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EPS receives 2019 Environmental Leadership award

Brent Kaley at Road Salt Symposium Feb. 11, 2019 – Edina Public Schools (EPS) has received the 2019 Environmental Leadership award for adopting “cutting edge techniques” for snow and ice management.  The district was recognized during the 2019 Road Salt Symposium.  

In 2014 the District Buildings and Grounds team observed considerable inefficiencies with salting. Instead of relying on equipment to clear snow and ice, staff were using substantial amounts of salt for walkways and parking lots. “We used 84 pallets of salt in 2012 and we simply did not have the storage capacity for them,” Curt Johanson, buildings and grounds manager, said. Eric Hamilton, director of buildings and ground, and Johanson began by researching new snow removal equipment. EPS invested in a Toolcat and a Ventrac with broom attachments for most of the district sites. The new equipment allows staff to clear paths to the concrete or tar surface.

Along with the equipment, Buildings and Grounds staff attended Smart Salt training offered by the Minnesota Pollution Control Agency. The training helps to improve operator effectiveness and reduce chloride pollution. Grounds staff and building heads were able to receive Smart Salt certification through the training.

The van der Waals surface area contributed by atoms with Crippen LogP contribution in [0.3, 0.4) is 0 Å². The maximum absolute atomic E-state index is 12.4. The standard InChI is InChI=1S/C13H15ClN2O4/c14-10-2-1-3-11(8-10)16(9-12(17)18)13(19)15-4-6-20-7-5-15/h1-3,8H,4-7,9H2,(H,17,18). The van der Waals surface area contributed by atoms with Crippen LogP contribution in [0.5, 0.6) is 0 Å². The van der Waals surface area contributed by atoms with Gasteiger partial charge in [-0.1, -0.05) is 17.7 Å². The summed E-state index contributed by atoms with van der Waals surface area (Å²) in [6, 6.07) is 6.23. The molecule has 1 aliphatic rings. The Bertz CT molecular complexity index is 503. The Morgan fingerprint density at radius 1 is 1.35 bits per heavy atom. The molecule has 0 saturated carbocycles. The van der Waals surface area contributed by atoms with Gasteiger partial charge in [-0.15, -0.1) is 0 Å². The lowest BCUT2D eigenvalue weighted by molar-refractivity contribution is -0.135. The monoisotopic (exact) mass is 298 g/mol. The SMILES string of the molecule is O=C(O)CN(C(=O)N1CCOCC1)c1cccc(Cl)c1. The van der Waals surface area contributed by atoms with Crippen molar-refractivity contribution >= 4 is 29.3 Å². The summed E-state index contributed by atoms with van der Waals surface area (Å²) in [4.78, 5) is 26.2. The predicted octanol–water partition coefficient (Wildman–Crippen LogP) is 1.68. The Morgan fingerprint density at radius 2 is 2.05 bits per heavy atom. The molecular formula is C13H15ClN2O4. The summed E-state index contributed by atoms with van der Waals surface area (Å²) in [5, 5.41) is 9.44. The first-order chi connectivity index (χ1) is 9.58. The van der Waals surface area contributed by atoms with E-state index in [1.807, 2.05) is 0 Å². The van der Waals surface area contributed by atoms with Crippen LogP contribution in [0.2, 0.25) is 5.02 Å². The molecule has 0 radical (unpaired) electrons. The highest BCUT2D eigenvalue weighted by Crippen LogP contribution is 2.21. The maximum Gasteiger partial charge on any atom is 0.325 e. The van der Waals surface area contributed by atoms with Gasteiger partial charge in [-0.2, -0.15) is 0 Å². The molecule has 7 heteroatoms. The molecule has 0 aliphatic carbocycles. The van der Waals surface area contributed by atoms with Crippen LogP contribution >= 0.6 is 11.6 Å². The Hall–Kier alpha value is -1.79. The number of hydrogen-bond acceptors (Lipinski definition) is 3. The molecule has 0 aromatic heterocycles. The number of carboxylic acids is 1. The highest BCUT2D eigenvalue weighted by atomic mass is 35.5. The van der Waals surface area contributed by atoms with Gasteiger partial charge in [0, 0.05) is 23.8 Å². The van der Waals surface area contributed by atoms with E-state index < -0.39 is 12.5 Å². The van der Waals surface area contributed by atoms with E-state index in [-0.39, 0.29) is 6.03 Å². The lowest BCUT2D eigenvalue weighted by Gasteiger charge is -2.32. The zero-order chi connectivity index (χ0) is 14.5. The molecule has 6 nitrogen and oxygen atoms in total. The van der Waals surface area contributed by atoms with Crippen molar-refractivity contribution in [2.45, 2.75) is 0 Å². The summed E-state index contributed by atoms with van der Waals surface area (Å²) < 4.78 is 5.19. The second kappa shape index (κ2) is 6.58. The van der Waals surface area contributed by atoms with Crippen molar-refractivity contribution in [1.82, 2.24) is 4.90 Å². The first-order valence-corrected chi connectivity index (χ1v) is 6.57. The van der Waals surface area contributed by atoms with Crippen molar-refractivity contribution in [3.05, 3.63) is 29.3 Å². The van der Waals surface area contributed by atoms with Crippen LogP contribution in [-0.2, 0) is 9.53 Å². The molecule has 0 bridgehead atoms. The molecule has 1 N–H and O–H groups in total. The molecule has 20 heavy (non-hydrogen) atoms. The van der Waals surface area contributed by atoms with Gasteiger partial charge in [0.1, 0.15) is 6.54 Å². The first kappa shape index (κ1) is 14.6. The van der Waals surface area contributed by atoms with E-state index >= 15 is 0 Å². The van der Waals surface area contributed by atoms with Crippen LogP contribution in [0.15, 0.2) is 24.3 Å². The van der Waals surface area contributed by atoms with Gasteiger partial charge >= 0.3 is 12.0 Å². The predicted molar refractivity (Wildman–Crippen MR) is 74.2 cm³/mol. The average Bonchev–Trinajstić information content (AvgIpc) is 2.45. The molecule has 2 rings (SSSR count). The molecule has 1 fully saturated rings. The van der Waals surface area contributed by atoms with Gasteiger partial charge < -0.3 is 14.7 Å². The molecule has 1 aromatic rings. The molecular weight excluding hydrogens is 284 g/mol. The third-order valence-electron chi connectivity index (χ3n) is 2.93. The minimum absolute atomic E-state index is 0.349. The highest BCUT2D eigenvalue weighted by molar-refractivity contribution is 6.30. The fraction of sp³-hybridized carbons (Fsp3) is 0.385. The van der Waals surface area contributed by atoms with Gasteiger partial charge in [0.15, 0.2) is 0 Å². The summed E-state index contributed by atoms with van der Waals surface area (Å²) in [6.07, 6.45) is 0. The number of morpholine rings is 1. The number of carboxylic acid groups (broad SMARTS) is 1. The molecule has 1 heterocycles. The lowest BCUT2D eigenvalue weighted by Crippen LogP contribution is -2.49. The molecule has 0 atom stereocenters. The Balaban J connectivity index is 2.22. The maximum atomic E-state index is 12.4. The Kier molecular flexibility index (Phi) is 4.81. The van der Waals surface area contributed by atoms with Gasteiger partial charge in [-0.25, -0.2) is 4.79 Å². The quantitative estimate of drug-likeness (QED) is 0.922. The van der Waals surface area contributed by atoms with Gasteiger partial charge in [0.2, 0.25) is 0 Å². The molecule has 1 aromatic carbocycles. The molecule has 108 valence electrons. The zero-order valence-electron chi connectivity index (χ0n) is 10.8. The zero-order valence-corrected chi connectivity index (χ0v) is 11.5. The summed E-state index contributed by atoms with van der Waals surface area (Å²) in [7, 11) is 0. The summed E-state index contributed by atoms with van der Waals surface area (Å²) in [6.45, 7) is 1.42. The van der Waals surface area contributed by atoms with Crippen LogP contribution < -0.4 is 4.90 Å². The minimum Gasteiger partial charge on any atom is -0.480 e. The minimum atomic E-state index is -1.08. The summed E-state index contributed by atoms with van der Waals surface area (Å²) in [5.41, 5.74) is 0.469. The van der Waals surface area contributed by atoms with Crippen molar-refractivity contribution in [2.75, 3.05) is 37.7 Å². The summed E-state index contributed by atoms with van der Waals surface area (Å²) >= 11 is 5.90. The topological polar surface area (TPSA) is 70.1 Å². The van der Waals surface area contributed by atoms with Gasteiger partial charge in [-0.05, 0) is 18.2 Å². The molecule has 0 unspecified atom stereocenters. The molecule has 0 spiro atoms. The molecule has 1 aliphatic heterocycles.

The efforts to reduce salt usage even inspired Brent Kaley, district-wide grounds supervisor, to create his own salt brining system. “We saw the city using a salt brine on the ground, which led my former supervisor and me to create a tank and our own system for applying salt brine,” said Kaley. “Initially we used a spray painting tank to contain the salt brine, but now we have to use bigger tanks because we are expanding the use of salt brine to all district sites.” The salt brine is used as a melting agent and allows district staff to easily sweep off the snow.

Buildings and Grounds staff now have a four-step process to ensure the walkways and parking lots are safe. A salt brine is applied overnight, then snow is cleared with a snow blower, followed by a broom on surfaces. Lastly, drop spreaders are used to apply salt to ensure it is spread in an even, efficient manner. Currently, EPS on average uses 14 pallets of salt annually, resulting in a cost savings of $10-12,000 per year.

The reduction in salt has allowed EPS to decrease the harmful effects it has on groundwater. Johanson is proud that he is doing something great for the environment. “I know that when I go home, excessive salt is not going through the grass or waterways,” he said. “I feel like I’m contributing to making our world a better place to live.”

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